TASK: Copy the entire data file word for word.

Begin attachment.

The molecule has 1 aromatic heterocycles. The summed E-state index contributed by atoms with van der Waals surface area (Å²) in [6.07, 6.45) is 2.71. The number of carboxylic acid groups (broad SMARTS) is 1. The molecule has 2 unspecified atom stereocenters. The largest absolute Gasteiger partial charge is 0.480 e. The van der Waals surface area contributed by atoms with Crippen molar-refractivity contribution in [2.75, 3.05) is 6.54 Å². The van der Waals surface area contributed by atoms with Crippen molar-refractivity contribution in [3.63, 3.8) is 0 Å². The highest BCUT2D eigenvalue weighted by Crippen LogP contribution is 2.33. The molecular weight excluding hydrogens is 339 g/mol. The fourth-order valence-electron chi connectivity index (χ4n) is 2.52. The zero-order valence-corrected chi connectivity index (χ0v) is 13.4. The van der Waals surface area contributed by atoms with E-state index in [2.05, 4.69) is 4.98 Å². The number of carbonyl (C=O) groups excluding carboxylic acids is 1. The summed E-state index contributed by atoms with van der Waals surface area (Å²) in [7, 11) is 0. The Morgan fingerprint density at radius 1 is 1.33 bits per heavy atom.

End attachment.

The molecule has 1 aromatic heterocycles. The summed E-state index contributed by atoms with van der Waals surface area (Å²) in [6.07, 6.45) is 2.71. The number of carboxylic acid groups (broad SMARTS) is 1. The molecule has 2 unspecified atom stereocenters. The largest absolute Gasteiger partial charge is 0.480 e. The van der Waals surface area contributed by atoms with Crippen molar-refractivity contribution in [2.75, 3.05) is 6.54 Å². The van der Waals surface area contributed by atoms with Crippen molar-refractivity contribution in [3.63, 3.8) is 0 Å². The highest BCUT2D eigenvalue weighted by Crippen LogP contribution is 2.33. The molecular weight excluding hydrogens is 339 g/mol. The fourth-order valence-electron chi connectivity index (χ4n) is 2.52. The zero-order valence-corrected chi connectivity index (χ0v) is 13.4. The van der Waals surface area contributed by atoms with E-state index in [2.05, 4.69) is 4.98 Å². The number of carbonyl (C=O) groups excluding carboxylic acids is 1. The summed E-state index contributed by atoms with van der Waals surface area (Å²) in [7, 11) is 0. The Morgan fingerprint density at radius 1 is 1.33 bits per heavy atom.